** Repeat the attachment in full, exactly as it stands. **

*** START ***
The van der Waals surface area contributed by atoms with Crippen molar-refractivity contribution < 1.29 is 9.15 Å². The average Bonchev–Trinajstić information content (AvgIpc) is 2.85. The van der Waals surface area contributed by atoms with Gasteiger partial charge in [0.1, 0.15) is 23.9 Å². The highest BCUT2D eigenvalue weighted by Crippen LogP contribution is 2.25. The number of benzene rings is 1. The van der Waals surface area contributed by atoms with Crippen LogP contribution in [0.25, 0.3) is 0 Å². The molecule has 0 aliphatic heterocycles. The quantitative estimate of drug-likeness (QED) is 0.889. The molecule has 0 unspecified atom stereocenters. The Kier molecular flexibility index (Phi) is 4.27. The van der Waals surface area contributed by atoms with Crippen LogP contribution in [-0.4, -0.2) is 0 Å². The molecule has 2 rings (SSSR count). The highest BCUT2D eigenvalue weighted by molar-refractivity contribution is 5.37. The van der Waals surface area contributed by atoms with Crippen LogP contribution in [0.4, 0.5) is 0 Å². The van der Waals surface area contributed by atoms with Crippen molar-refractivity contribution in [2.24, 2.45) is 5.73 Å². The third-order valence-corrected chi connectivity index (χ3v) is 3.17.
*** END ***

The van der Waals surface area contributed by atoms with Crippen molar-refractivity contribution < 1.29 is 9.15 Å². The average Bonchev–Trinajstić information content (AvgIpc) is 2.85. The van der Waals surface area contributed by atoms with Gasteiger partial charge in [0.1, 0.15) is 23.9 Å². The highest BCUT2D eigenvalue weighted by Crippen LogP contribution is 2.25. The number of benzene rings is 1. The van der Waals surface area contributed by atoms with Crippen LogP contribution in [0.25, 0.3) is 0 Å². The molecule has 0 aliphatic heterocycles. The quantitative estimate of drug-likeness (QED) is 0.889. The molecule has 0 unspecified atom stereocenters. The Kier molecular flexibility index (Phi) is 4.27. The van der Waals surface area contributed by atoms with Crippen LogP contribution in [-0.4, -0.2) is 0 Å². The molecule has 2 rings (SSSR count). The highest BCUT2D eigenvalue weighted by molar-refractivity contribution is 5.37. The van der Waals surface area contributed by atoms with Crippen LogP contribution in [0.4, 0.5) is 0 Å². The van der Waals surface area contributed by atoms with Crippen molar-refractivity contribution in [2.24, 2.45) is 5.73 Å². The third-order valence-corrected chi connectivity index (χ3v) is 3.17.